By Nicole Gregory – Principal of The Lakes College.
In this earthly life, we walk around blind to much of the world. While many of us are blessed to have all our senses, it isn’t until one or more of them are compromised that we become more in tune with both the light and the darkness surrounding us.
When I imagine standing in Saul’s shoes on the road to Damascus, blinded to the world he’s known, I feel an overwhelming sense of vulnerability, a lack of control, and totally disorientated. I can imagine a sense of fear of the unknown consuming me. Yet when we hear stories of people who have lost different senses, it appears that their remaining senses are heightened, assisting them to navigate life in a different and sometimes more productive way.
In this scripture of transformational change, Saul’s initial deficit becomes an opportunity for what appears to be a spiritual awakening. Having his sight removed challenged his bias, causing him to rest in senses not quite as honed. Saul’s undernourished spiritual self was forced into action as Jesus challenged his current paradigm. Physical sight is removed for inner sight to evolve.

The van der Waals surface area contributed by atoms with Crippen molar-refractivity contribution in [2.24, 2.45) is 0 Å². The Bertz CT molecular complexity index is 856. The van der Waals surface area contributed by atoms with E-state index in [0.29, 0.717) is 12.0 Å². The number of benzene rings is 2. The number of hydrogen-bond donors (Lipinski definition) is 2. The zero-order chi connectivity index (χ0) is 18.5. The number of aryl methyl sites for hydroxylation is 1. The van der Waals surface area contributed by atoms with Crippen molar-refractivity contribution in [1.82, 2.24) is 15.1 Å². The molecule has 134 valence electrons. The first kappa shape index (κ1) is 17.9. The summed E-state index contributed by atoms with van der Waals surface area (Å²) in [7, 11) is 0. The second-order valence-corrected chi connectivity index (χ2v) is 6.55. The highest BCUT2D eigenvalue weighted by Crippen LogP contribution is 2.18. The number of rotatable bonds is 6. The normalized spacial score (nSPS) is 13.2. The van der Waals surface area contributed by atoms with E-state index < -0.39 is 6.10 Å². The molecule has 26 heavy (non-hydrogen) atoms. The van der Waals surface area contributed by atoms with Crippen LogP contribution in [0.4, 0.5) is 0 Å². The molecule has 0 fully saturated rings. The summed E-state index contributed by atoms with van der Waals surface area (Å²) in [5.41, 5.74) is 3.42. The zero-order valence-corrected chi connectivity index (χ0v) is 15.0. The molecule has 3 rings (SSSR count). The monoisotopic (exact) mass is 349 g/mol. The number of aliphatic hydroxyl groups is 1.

God knows that sometimes revelation only comes to us when our world is turned upside down. Disoriented, vulnerable and lacking control becomes the place where Jesus is waiting for us to find him. Our own Damascus moment, where God’s paradigm shift happens, because our vulnerability meets the work of the Holy Spirit. Saul transformed into Paul through God’s Grace.
17 So Ananias went and found Saul. He laid his hands on him and said, “Brother Saul, the Lord Jesus, who appeared to you on the road, has sent me so that you might regain your sight and be filled with the Holy Spirit.” 18 Instantly, something like scales fell from Saul’s eyes, and he regained his sight. Then he got up and was baptized. 19 Afterward, he ate some food and regained his strength.
Acts 9:17-19 (NLT)
We need to ask ourselves daily, where is the place of vulnerability God is trying to meet me today.